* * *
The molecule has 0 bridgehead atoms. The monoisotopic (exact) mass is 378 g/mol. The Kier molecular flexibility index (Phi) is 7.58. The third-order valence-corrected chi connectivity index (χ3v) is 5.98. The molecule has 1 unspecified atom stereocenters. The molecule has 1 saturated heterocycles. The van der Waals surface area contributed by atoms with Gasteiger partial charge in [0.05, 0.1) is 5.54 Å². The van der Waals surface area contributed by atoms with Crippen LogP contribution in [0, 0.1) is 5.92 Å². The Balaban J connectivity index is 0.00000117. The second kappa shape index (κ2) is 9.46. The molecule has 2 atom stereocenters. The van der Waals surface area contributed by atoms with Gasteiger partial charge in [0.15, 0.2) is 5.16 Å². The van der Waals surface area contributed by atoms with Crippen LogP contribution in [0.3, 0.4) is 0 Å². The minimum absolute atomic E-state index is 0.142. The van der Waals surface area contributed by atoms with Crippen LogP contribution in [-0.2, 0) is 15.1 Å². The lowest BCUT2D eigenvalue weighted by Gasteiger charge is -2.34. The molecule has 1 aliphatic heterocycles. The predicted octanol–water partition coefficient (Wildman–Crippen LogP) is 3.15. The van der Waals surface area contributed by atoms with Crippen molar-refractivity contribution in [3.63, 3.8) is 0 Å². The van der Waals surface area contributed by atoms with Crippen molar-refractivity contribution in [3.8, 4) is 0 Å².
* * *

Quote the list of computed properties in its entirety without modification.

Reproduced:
The molecule has 0 bridgehead atoms. The monoisotopic (exact) mass is 378 g/mol. The Kier molecular flexibility index (Phi) is 7.58. The third-order valence-corrected chi connectivity index (χ3v) is 5.98. The molecule has 1 unspecified atom stereocenters. The molecule has 1 saturated heterocycles. The van der Waals surface area contributed by atoms with Gasteiger partial charge in [0.05, 0.1) is 5.54 Å². The van der Waals surface area contributed by atoms with Crippen LogP contribution in [0, 0.1) is 5.92 Å². The Balaban J connectivity index is 0.00000117. The second kappa shape index (κ2) is 9.46. The molecule has 2 atom stereocenters. The van der Waals surface area contributed by atoms with Gasteiger partial charge in [0.15, 0.2) is 5.16 Å². The van der Waals surface area contributed by atoms with Crippen LogP contribution in [0.3, 0.4) is 0 Å². The minimum absolute atomic E-state index is 0.142. The van der Waals surface area contributed by atoms with Crippen LogP contribution in [-0.2, 0) is 15.1 Å². The lowest BCUT2D eigenvalue weighted by Gasteiger charge is -2.34. The molecule has 1 aliphatic heterocycles. The predicted octanol–water partition coefficient (Wildman–Crippen LogP) is 3.15. The van der Waals surface area contributed by atoms with Crippen molar-refractivity contribution in [3.63, 3.8) is 0 Å². The van der Waals surface area contributed by atoms with Crippen molar-refractivity contribution in [3.8, 4) is 0 Å².